Many situations that involve changes to property ownership will have a mortgage that also needs to be updated.

From the lender’s perspective they will need all of the remaining borrowers to re-apply for the mortgage. For example it could be that a joint mortgage is being transferred over to just one person. This means providing proof of income and outgoings etc for the person taking over the mortgage.

The lender must make sure that the new mortgage is affordable before agreeing to the changes.


This is a good opportunity to see if a new lender could provide better terms. This may be by offering a more competitive interest rate or possibly that their income multiples are a little more generous. Re-mortgaging is very common in these situations.


Whether you stay with your existing lender or remortgage to a new one there may be a need to borrow more money. The new mortgage arrangement can let you access some of the equity so you can buy out the person leaving the property.


Your mortgage broker will certainly ask about this but you need to ask your current lender about any exit fees or early repayment charges (ERC’s). These will still apply if you are utilising an interest rate product that has not ended.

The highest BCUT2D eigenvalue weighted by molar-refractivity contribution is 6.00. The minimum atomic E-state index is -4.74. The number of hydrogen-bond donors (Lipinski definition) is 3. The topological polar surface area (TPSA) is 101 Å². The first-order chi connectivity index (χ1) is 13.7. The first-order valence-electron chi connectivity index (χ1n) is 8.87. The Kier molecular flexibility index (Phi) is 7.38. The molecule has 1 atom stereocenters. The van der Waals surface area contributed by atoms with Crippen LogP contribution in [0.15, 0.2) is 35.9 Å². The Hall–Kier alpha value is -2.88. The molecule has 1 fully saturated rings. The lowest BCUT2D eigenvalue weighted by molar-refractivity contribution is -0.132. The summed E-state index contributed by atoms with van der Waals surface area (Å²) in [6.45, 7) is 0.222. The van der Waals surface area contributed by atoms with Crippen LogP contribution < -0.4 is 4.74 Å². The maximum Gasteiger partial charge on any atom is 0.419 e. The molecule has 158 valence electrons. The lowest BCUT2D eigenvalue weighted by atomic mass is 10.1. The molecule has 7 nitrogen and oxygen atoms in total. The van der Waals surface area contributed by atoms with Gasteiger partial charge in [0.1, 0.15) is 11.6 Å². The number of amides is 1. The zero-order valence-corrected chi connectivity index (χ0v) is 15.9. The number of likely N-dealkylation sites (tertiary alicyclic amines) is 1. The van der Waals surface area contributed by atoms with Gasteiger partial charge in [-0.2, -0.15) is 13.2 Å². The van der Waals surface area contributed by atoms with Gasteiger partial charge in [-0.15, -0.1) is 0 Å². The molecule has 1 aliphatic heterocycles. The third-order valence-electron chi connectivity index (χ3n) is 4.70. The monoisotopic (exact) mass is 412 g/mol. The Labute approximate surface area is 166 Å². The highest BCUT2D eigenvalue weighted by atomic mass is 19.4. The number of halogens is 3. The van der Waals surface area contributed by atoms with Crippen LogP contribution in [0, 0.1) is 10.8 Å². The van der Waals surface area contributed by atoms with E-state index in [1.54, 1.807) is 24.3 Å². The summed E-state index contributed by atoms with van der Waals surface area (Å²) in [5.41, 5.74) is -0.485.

Do I need a solicitor?

You will need at least one solicitor to make amendments to the title deeds and mortgage if you have one. Where a person is being added or removed there is no compulsion to employ a second solicitor. However, if the transfer is quite complicated or if the relationship is no longer amicable having separate legal advice is a good idea.

If in doubt seek legal advice.

What about Stamp Duty?

Stamp Duty (SDLT) may be payable in some transfer of equity cases.

It is not usually payable if part of a divorce or dissolution of a civil partnership settlement. Your solicitor will tell you if any tax is payable on a remortgage.

stamp duty on

How long does a transfer of equity take?

A transfer of equity is a legal process that makes changes to the registered owners of a property and who is responsible for any secured mortgages. Before applying for the transfer all parties need to be in full agreement.

So how long could it take:


Where the property is owned outright it is only the Land Registry that needs updating. So this could take 3-4 weeks.


Where a mortgage is involved the process is a bit longer as the transfer cannot go ahead until the new mortgage offer is issued. This could take 5-6 weeks.

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What is the Transfer of Equity process?

Here are the main steps involved where there is an existing mortgage.